The new Athens Concert Hall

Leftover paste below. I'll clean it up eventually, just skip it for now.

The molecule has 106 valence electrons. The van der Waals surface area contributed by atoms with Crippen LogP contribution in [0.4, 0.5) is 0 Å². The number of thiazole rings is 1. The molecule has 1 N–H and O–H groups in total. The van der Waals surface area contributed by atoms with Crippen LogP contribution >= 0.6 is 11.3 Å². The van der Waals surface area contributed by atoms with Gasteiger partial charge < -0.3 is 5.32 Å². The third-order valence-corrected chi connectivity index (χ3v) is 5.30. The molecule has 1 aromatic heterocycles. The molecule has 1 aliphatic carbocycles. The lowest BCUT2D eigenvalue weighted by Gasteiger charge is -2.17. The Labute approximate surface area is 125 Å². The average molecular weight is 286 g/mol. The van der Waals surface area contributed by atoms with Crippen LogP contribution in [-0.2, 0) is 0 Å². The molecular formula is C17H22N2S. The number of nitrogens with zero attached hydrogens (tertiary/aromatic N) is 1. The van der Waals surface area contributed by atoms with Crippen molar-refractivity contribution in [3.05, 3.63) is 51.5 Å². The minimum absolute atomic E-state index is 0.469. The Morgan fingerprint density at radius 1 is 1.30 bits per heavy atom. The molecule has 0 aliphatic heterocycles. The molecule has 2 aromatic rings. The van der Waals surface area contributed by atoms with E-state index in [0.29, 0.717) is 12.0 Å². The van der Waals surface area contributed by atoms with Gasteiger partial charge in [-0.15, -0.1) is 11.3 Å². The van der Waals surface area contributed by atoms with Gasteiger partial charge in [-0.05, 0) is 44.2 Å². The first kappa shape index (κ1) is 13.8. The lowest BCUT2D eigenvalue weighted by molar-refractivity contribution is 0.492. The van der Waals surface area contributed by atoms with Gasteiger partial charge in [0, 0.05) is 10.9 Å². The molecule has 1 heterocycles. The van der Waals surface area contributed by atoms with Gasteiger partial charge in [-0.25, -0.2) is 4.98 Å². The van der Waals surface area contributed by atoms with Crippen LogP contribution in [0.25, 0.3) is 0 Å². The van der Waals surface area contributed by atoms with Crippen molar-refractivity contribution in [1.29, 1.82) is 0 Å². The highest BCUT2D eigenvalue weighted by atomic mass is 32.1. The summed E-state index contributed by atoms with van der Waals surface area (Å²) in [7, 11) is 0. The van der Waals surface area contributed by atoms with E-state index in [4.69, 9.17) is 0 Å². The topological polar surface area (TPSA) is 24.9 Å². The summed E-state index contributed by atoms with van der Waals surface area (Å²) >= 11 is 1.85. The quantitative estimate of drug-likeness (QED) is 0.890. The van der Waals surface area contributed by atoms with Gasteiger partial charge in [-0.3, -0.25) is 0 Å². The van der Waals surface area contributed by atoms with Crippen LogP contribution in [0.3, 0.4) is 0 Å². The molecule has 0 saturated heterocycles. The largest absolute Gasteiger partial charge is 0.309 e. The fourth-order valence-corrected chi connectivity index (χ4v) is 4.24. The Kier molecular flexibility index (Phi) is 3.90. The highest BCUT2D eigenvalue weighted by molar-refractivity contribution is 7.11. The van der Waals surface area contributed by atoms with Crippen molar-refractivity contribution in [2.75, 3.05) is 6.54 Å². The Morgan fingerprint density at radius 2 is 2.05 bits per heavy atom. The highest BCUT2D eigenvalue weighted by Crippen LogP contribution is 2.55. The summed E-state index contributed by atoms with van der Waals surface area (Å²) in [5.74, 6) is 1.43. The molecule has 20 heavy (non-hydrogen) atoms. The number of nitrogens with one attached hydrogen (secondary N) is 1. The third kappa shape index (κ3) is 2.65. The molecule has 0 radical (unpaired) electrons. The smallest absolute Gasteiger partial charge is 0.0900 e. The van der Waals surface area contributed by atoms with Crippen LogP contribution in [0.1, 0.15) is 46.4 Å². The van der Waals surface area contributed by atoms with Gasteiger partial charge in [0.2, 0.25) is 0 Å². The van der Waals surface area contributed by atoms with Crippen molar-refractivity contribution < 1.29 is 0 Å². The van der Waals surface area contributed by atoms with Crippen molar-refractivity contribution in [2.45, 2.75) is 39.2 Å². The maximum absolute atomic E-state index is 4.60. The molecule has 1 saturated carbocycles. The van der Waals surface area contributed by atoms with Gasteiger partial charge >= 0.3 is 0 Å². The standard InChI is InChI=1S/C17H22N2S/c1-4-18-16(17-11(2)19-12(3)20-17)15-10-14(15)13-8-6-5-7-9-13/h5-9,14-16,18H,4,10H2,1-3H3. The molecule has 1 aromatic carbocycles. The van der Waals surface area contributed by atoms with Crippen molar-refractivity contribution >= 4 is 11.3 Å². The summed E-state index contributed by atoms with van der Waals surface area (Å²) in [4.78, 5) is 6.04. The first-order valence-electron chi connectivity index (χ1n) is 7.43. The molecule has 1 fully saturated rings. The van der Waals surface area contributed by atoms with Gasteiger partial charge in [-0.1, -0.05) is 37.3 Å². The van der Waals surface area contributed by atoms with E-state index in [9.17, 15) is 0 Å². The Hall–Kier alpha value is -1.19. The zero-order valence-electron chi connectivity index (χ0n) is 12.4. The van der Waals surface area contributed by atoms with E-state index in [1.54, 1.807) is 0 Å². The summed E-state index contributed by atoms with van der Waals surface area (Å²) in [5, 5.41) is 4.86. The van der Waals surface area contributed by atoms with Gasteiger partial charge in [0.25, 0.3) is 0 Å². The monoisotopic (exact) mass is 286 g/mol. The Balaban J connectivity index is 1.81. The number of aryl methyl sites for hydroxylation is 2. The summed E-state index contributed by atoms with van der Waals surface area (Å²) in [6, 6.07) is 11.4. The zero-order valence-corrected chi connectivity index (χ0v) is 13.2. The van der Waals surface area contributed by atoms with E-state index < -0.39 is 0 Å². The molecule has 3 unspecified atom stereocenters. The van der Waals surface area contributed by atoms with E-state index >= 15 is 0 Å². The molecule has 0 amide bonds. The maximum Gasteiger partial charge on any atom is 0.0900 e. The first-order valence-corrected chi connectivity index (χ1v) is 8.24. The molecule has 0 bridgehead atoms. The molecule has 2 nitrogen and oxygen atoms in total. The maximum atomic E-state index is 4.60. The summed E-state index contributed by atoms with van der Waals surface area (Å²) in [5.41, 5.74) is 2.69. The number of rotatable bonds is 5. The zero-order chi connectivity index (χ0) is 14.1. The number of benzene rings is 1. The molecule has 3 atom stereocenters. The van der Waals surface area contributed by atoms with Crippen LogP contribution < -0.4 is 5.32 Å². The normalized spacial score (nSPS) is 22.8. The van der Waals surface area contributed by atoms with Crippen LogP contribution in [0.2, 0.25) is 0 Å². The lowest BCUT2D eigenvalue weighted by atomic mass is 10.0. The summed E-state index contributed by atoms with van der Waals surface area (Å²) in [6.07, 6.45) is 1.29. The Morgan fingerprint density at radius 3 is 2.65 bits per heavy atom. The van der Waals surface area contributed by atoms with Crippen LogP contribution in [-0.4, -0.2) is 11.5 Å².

Christos Lambrakis, president of the Athens Concert Hall, inaugurated part of the Concert Hall’s new section on Tuesday which, when completed, is going to be unique in Europe and only comparable to Lincoln Center in New York. The new extension, mostly underground, is three-and-a-half times larger in size than the existing Concert Hall and consists of about seven times the area. The opening’s greatest surprise was that, although the new section is mostly below ground level, it is constructed in such a way as to allow in plenty of sunlight, especially in the new great hall, which has a seating capacity of 1,750 people and includes stalls and two sets of upper tiers. Two new entrances have been built, one looking out on Vassilissis Sofias Avenue and the other on Kokkali Street and the pre-existing ground floor foyer has been united with the new, large central foyer for the public. All of the new sections, including the foyers of the new hall, are interconnected and all receive natural light via a large atrium, which is now the heart of the new Concert Hall complex. When standing in the atrium facing Vas. Sofias, one can see the musical library (which extends three floors below ground), while in the back is the new Alexandra Triandi Hall, which can be made use of on special occasions. And a new 400-seat smaller hall is situated one level below. The atrium has direct access to the nearby metro station. Lambrakis, who at the ceremony handed the new Concert Hall over to the State, and Minister of Culture Evangelos Venizelos both pointed out that the new complex belongs to the State, which also funded the construction of the new section at an overall sum of 176 million euros. Lambrakis added that the construction work was in the final stages of completion and that the remaining sections will open gradually. The section that opened on Tuesday includes the Triandi Hall, the foyers and the atrium. Another section will open in October and the complete complex, including the 32-acre park, will be completed by spring 2004. Lambrakis said that the new complex, created mostly by Greek architects and designers but with the contribution of some European architects as well, is a great achievement. He reminded the audience of a comment made at the opening of the Athens Concert Hall about 10 years ago: that it functioned as a «cultural nuclear reactor» and added that the new complex will by far exceed the already existing one in performance and brilliance, both nationally and internationally. He explained that the multifaceted Triandi Hall can be used for conferences, lectures, screenings and all sorts of cultural events. He also demonstrated the acoustics of the new hall, by inviting cellist Renato Ripo and clarinet player Spyros Mourikis onto the stage – both musicians sounded splendid. On behalf of the Concert Hall’s board of directors, engineer Nikos Desyllas provided technical information about the new building: The new section comprises about 700 cubic meters, which, added to the previous 200, make an overall impressive total of 900 cubic meters. The halls take up 125 million square meters (previously only 18) and the complex runs 48 meters into the ground. Desyllas mentioned that the new complex will have two great halls for cultural events and conferences (of 2,000 and 1,750 seats), two smaller halls (600 and 400 seats) and numerous much smaller chambers, for 25 to 150 people, for committee meetings and similar activities. There will also be a specially designed reception hall for 1,000 people, which can also be used as a stage, the musical library, a garage with 750 parking spaces, a large exhibition hall, restaurants, cafes and shops, just to mention a few. The main concern, he explained, was to use all the latest technology in order for the complex to live up to the many uses of its components and that, once inside it, people can feel safe and comfortable. When completed and functioning properly, the complex will be able to accommodate 10,000 people at the same time. Venizelos, expressing his pleasure, referred to what he called a great cultural as well as political act and made special mention of the State’s generous funding. He thanked and congratulated Christos Lambrakis, Deputy Minister of Finance Christos Pachtas, the Culture Ministry’s special secretary Barbara Belezini, the Athens Concert Hall’s board of directors and all those who contributed to the creation of this fascinating oeuvre. He spoke of the possibility of developing conference tourism, and announced that the exhibition halls will host the collections from the Museum of Contemporary Art until the former Fix factory, which is its permanent location, is ready. He added that the new Athens Concert Hall will collaborate with other state institutions, like the State Orchestra of Athens and the National Opera. He invited all involved to put their differences aside and appreciate the grandeur of such an achievement – to honor it and love it.

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